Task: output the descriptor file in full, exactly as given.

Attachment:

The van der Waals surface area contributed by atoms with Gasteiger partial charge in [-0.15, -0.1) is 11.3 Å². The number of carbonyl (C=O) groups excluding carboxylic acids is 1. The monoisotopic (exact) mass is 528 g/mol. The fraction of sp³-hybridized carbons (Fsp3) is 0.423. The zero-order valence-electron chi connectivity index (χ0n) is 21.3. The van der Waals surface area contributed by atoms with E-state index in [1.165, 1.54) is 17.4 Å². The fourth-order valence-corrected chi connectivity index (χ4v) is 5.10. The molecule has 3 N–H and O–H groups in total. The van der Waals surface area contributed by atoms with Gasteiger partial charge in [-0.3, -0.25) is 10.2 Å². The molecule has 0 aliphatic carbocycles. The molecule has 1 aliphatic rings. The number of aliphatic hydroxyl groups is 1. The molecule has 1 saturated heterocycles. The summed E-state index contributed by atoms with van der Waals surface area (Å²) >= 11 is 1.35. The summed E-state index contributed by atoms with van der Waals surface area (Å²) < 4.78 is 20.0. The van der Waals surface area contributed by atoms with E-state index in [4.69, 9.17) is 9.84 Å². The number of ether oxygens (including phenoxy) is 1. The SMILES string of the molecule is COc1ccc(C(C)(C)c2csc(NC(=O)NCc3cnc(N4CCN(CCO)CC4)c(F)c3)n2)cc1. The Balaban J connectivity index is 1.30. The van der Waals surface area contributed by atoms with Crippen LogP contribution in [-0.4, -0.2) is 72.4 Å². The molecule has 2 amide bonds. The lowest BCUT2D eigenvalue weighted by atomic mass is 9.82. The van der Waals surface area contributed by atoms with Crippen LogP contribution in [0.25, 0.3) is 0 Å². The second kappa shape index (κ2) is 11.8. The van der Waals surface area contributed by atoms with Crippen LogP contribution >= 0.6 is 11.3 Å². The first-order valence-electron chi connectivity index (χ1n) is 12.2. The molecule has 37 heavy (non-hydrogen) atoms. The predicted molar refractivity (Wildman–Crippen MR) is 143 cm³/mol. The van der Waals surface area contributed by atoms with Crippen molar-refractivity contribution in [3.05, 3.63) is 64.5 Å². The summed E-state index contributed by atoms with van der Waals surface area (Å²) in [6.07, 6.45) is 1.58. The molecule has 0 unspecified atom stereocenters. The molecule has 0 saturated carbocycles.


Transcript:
The van der Waals surface area contributed by atoms with Gasteiger partial charge in [-0.15, -0.1) is 11.3 Å². The number of carbonyl (C=O) groups excluding carboxylic acids is 1. The monoisotopic (exact) mass is 528 g/mol. The fraction of sp³-hybridized carbons (Fsp3) is 0.423. The zero-order valence-electron chi connectivity index (χ0n) is 21.3. The van der Waals surface area contributed by atoms with E-state index in [1.165, 1.54) is 17.4 Å². The fourth-order valence-corrected chi connectivity index (χ4v) is 5.10. The molecule has 3 N–H and O–H groups in total. The van der Waals surface area contributed by atoms with Gasteiger partial charge in [-0.3, -0.25) is 10.2 Å². The molecule has 0 aliphatic carbocycles. The molecule has 1 aliphatic rings. The number of aliphatic hydroxyl groups is 1. The molecule has 1 saturated heterocycles. The summed E-state index contributed by atoms with van der Waals surface area (Å²) >= 11 is 1.35. The summed E-state index contributed by atoms with van der Waals surface area (Å²) < 4.78 is 20.0. The van der Waals surface area contributed by atoms with E-state index in [4.69, 9.17) is 9.84 Å². The number of ether oxygens (including phenoxy) is 1. The SMILES string of the molecule is COc1ccc(C(C)(C)c2csc(NC(=O)NCc3cnc(N4CCN(CCO)CC4)c(F)c3)n2)cc1. The Balaban J connectivity index is 1.30. The van der Waals surface area contributed by atoms with Crippen LogP contribution in [-0.4, -0.2) is 72.4 Å². The molecule has 2 amide bonds. The lowest BCUT2D eigenvalue weighted by atomic mass is 9.82. The van der Waals surface area contributed by atoms with Crippen LogP contribution in [0.25, 0.3) is 0 Å². The second kappa shape index (κ2) is 11.8. The van der Waals surface area contributed by atoms with Crippen LogP contribution >= 0.6 is 11.3 Å². The first-order valence-electron chi connectivity index (χ1n) is 12.2. The molecule has 37 heavy (non-hydrogen) atoms. The predicted molar refractivity (Wildman–Crippen MR) is 143 cm³/mol. The van der Waals surface area contributed by atoms with Crippen molar-refractivity contribution in [3.05, 3.63) is 64.5 Å². The summed E-state index contributed by atoms with van der Waals surface area (Å²) in [6.07, 6.45) is 1.58. The molecule has 0 unspecified atom stereocenters. The molecule has 0 saturated carbocycles.